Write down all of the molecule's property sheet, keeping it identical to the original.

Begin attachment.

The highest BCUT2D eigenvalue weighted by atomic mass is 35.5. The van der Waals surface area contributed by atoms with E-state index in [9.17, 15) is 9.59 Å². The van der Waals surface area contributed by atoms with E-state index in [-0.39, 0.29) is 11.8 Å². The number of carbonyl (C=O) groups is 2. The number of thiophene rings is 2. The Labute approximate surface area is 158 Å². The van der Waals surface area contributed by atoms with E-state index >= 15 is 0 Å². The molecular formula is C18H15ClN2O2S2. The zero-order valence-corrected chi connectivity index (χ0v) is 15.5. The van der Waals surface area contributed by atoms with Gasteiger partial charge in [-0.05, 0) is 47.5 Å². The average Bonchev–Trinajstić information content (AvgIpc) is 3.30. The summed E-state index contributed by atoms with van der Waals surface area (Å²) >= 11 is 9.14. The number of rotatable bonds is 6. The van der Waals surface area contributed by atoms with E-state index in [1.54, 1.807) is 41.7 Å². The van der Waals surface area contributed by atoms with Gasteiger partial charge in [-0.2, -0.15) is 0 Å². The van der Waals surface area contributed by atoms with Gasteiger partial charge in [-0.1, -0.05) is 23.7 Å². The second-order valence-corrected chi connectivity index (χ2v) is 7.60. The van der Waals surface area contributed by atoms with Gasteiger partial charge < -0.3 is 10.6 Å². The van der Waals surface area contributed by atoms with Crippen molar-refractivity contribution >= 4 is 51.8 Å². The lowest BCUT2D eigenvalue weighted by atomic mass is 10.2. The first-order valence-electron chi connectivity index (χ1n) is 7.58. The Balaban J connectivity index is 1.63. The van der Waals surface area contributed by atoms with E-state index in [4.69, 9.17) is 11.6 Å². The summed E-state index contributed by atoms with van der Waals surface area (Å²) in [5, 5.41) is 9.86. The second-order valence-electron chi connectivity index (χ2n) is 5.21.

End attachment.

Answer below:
The highest BCUT2D eigenvalue weighted by atomic mass is 35.5. The van der Waals surface area contributed by atoms with E-state index in [9.17, 15) is 9.59 Å². The van der Waals surface area contributed by atoms with E-state index in [-0.39, 0.29) is 11.8 Å². The number of carbonyl (C=O) groups is 2. The number of thiophene rings is 2. The Labute approximate surface area is 158 Å². The van der Waals surface area contributed by atoms with E-state index >= 15 is 0 Å². The molecular formula is C18H15ClN2O2S2. The zero-order valence-corrected chi connectivity index (χ0v) is 15.5. The van der Waals surface area contributed by atoms with Gasteiger partial charge in [-0.05, 0) is 47.5 Å². The average Bonchev–Trinajstić information content (AvgIpc) is 3.30. The summed E-state index contributed by atoms with van der Waals surface area (Å²) >= 11 is 9.14. The number of rotatable bonds is 6. The van der Waals surface area contributed by atoms with E-state index in [1.54, 1.807) is 41.7 Å². The van der Waals surface area contributed by atoms with Gasteiger partial charge in [-0.2, -0.15) is 0 Å². The van der Waals surface area contributed by atoms with Gasteiger partial charge in [-0.1, -0.05) is 23.7 Å². The second-order valence-corrected chi connectivity index (χ2v) is 7.60. The van der Waals surface area contributed by atoms with Gasteiger partial charge < -0.3 is 10.6 Å². The van der Waals surface area contributed by atoms with Crippen molar-refractivity contribution >= 4 is 51.8 Å². The lowest BCUT2D eigenvalue weighted by atomic mass is 10.2. The first-order valence-electron chi connectivity index (χ1n) is 7.58. The Balaban J connectivity index is 1.63. The van der Waals surface area contributed by atoms with E-state index in [4.69, 9.17) is 11.6 Å². The summed E-state index contributed by atoms with van der Waals surface area (Å²) in [5, 5.41) is 9.86. The second-order valence-electron chi connectivity index (χ2n) is 5.21.